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What's wrong with this picture?

  1. Jun 12, 2014 #1
    We are working on an electronic solar hot water heater.

    We had it working but decided to change the way the aluminum tube was connected to the frame by running a 7" bolt through both the alum tube as well as the support (see photo 02, bolt at top). We thought that it was going to act as a pivot but, now, when we try to run the heater the 3 ft. threaded rod wants to bend/deform. We've already gone through two plastic/rubber spiders linking the threaded rod to the 1 amp motor.

    Since we are not mech. engineers we don't have a clue as to what is causing this thing to get bent out of shape.

    Any help would be greatly appreciated. If you need more details, pics, etc. please just ask.

    Here is a link to our area in Appropedia for more photos, description, etc.

    Have a great afternoon! :)

    Attached Files:

    Last edited: Jun 12, 2014
  2. jcsd
  3. Jun 12, 2014 #2
    The rod/alum tube is free to slide in the bracket you've made with the plastic rollers? Doesn't look like it. I'd check how tight that bracket is against the main rod. If you look at picture 2, I would venture to guess that as the bottom of the pivoting rod moves left, the sliding bracket on the positioner is clamping the rod and being displaced downward (following the arc of the rod about it's pivot).

    A three foot span requires very little force at the center to deflect it.

    I would also check horizontal alignment. Everything should be moving about the same vertical plane.
  4. Jun 12, 2014 #3
    Ok, Travis_King. We really appreciate your input and will see if it's binding. At least it's pretty simple setup and should be fairly easy to fix. Maybe some more space between the plates/bracket that surround the rod would be in order...

    Thanks again and your input makes us very happy. This is a great forum!

    Have a super evening! :)
    Last edited: Jun 12, 2014
  5. Jun 13, 2014 #4
    Ideally the rod should be touching only the rolling surfaces. It should not come into contact with the plates.
  6. Jun 13, 2014 #5
    Thanks, Travis_King. Wow, i hadn't expected another response - lol.

    Yes, last night before i went to sleep i was "imagining" that i would need to check to see if there is some sort of spacer on either side of the rollers. i was also thinking that perhaps the rollers that we had purchased were not really up to the task. We had to change the rollers in the other "bearing" - we call it a jalero (instead of balero) because our son "invented" - his first name is Jalál. It is the one that the collector hangs from, but this one used to contain the same type of rollers, but the angle of the collector would reflect the sun in such a way that it melted part of the plastic rollers. So i got some 1/8" (i think they are) regular, metal bearings. A little more expensive, but i'd rather pay a little more and not have the stuff melting.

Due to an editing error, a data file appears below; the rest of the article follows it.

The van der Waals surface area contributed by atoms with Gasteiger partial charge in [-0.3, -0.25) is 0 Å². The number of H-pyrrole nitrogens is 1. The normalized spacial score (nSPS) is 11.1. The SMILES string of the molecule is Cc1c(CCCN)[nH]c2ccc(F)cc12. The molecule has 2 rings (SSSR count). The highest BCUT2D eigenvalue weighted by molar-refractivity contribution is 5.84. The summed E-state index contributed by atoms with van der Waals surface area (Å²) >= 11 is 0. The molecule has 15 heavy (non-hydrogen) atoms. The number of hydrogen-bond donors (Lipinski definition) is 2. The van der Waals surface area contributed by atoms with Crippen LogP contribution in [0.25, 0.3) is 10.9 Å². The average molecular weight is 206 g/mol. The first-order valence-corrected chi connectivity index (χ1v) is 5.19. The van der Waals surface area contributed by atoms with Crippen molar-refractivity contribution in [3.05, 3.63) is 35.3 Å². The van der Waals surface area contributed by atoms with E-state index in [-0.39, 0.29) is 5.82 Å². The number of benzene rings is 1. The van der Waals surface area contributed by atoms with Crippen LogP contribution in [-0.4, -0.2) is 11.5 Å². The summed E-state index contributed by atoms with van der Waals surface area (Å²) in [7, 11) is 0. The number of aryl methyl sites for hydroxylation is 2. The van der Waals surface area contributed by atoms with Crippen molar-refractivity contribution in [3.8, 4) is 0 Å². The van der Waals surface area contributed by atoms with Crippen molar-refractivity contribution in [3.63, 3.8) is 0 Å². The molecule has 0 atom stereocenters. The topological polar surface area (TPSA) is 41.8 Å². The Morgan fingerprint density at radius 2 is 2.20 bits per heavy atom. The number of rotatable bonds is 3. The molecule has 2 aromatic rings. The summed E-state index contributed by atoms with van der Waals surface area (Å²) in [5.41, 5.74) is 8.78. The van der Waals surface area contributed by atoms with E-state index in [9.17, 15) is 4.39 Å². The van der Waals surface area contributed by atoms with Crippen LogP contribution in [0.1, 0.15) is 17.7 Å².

Nuts, boy did i get carried away. Anyway, thanks again on your further thoughts. We'll keep you updated on how things are going.

    And, have a great morning! :)
  7. Jun 14, 2014 #6
    O.k., i went upstairs this morning and disassembled the rod and slider (i guess that's as good a name for it as anything). i also removed the poor threaded rod. i'll have to buy another one since it's permanently bent. You were correct Travis_King -- the inside of the aluminum slider plates presented scratch marks where the rod scraped against them.

    After disassembling the slider i started checking eBay for the bearings that we used in the Jalelero - the homemade bearing that carries the load of the collector. Those bearings are only 1/2" wide but my alum rod is 3/4". We used shower rollers in the old slider - a total of 8, 2 per bolt in order to obtain the "proper" width.

    to be continued.

    But now, it looks as though we will need to rebuild/reconfigure the slider so it doesn't bind. As i mentioned i was checking out eBay and noticed that there are also LM8UU 8mm Linear Ball Bearings for sale. If they are long enough to separate the plates, do you think they would be a good choice to replace the shower rollers?

    Have a super morning! :)
    Last edited: Jun 14, 2014
  8. Jun 14, 2014 #7
    Perhaps instead of "building" something, we could just use this SCS20UU 20mm Liner Motion Ball Units Series Pillow Block Slide With Bearing and run a round rod through it instead of the square one we are currently using...

    Any thoughts?

    Have a great afternoon! :)

    Attached Files:

  9. Jun 16, 2014 #8
    That would probably work. But you may be able to make your design work as well.

    Your two main issues are this:
    1. As you know, you've got to stop the bar from binding. You could add some slide-plate material in the slider to facilitate this. But more likely you'll need to redesign the slider in such a way that the rollers rotate freely and easily (from the looks of the first picture, the rollers seem to be rubbing on the plates as well). You also need to ensure that all faces of that rod are touching rolling surfaces. Or buy one of those things and a new round connection rod, that would work and might be easier and cheaper in the long run.

    2. All of the loads are being transferred through that threaded rod. In similar mechanisms, the slider is typically mounted on one or two high strength rods/beams (above and below the threaded rod) so that the only forces the threaded rod sees are axial. Basically this idea (in principle) ] TR_JP_PP_Actuator.png